Japanese giant Flying squirrel is an endemic animal of Japan. It is a mammal belonging to the genus Petaurista in the family Sciurinae, Squirrelidae, and is distributed in Honshu, Shikoku, and Kyushu in Japan. Flying squirrels are so similar to flying squirrels that many people confuse them, but they are different creatures. Although flying squirrels are widely distributed in Japan, they are potentially extinct due to their small population. It has already been designated as an endangered species in some areas and is in a dangerous situation.
Japanese giant Flying squirrels live in Japan.
Japanese giant Flying squirrels are 20-50 cm long and weigh 700-1500 g. The body color of flying squirrels is brown or brown, and the abdomen is white. The size of the body varies depending on the species and distribution area. There is a large film between the left and right forelimbs and the hind legs, and Japanese giant flying squirrels can use this film well to fly between trees. From a height of about 10m, you can glide 15 to 20m in no wind and 100 to 200m in the wind. Japanese giant Flying squirrels can glide, but they do not have the ability to fly like birds. Flying squirrels inhabit mountainous and plain forests and thickets, and are active only during the night. In the daytime, I rest in a tree hollow. Natural enemies are cats, raccoons, martens, etc.
Japanese giant flying squirrel and flying squirrel
Japanese giant Flying squirrels and flying squirrels appear to be the same animal, but they are treated as different species. The big difference between the two types is the size of the body. Japanese giant Flying squirrels are clearly larger than flying squirrels. There is also a difference in eye size, and compared to Japanese giant flying squirrels, flying squirrels have much larger eyes on their faces. There is also a difference in the film. Japanese giant Flying squirrels develop between the forelimbs and hindlimbs, and between the hindlimbs and the tail, while flying squirrels develop between the forelimbs and hindlimbs.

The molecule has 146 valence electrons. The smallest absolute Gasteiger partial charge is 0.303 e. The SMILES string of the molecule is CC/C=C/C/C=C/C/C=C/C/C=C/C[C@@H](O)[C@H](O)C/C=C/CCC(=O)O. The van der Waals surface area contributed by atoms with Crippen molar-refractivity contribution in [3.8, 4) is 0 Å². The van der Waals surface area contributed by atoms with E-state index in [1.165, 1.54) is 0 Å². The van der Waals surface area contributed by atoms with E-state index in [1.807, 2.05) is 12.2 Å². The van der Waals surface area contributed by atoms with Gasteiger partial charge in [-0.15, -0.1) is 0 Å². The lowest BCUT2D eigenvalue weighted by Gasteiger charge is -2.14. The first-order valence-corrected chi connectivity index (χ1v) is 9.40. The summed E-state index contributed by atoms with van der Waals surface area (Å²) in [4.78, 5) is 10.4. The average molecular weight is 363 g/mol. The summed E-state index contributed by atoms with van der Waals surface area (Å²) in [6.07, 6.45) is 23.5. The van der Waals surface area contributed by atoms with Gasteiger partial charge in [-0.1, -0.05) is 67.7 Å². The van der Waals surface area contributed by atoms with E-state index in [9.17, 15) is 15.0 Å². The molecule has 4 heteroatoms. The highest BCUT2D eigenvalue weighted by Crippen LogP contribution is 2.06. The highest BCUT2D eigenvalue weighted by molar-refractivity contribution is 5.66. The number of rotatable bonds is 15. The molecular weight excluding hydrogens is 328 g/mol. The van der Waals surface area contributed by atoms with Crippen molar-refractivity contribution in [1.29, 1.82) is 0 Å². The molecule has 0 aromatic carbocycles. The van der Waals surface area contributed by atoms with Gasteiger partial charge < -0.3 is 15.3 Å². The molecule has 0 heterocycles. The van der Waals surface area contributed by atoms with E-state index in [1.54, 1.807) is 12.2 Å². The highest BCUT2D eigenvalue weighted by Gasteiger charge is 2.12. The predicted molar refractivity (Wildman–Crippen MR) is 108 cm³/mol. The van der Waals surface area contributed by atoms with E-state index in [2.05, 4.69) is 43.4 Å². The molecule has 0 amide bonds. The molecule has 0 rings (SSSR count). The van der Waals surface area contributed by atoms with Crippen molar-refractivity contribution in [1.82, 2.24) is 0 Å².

Japanese giant Flying squirrels eat insects, spiders and snails. You can also eat bird eggs and fruits, nuts, leaves, sap and seeds. The breeding season varies from region to region. Breeding occurs twice in early summer and winter, and each can produce 2-4 heads. Hair is completed about 5 weeks after birth and can fly after 3 months. Lifespan is about 5-10 years.
The number of Japanese giant flying squirrels is decreasing due to the decrease in habitat due to forest development. Overall, there is still no possibility of extinction. However, it is designated as a near-threatened species in some areas and may be extinct. It is classified as near-threatened in Kyoto and Fukuoka prefectures. The biggest threat is the loss of forests, and the death of a resident makes it easier for foreign enemies to find and prey on them.
Japanese giant Flying squirrels are in a critical situation due to the declining population in some areas. Furthermore, unlike flying squirrels, flying squirrels are prohibited from being bred individually in Japan by the Bird and Beast Protection Law. Therefore, breeding is impossible. Therefore, please watch it at the zoo or go to Japan.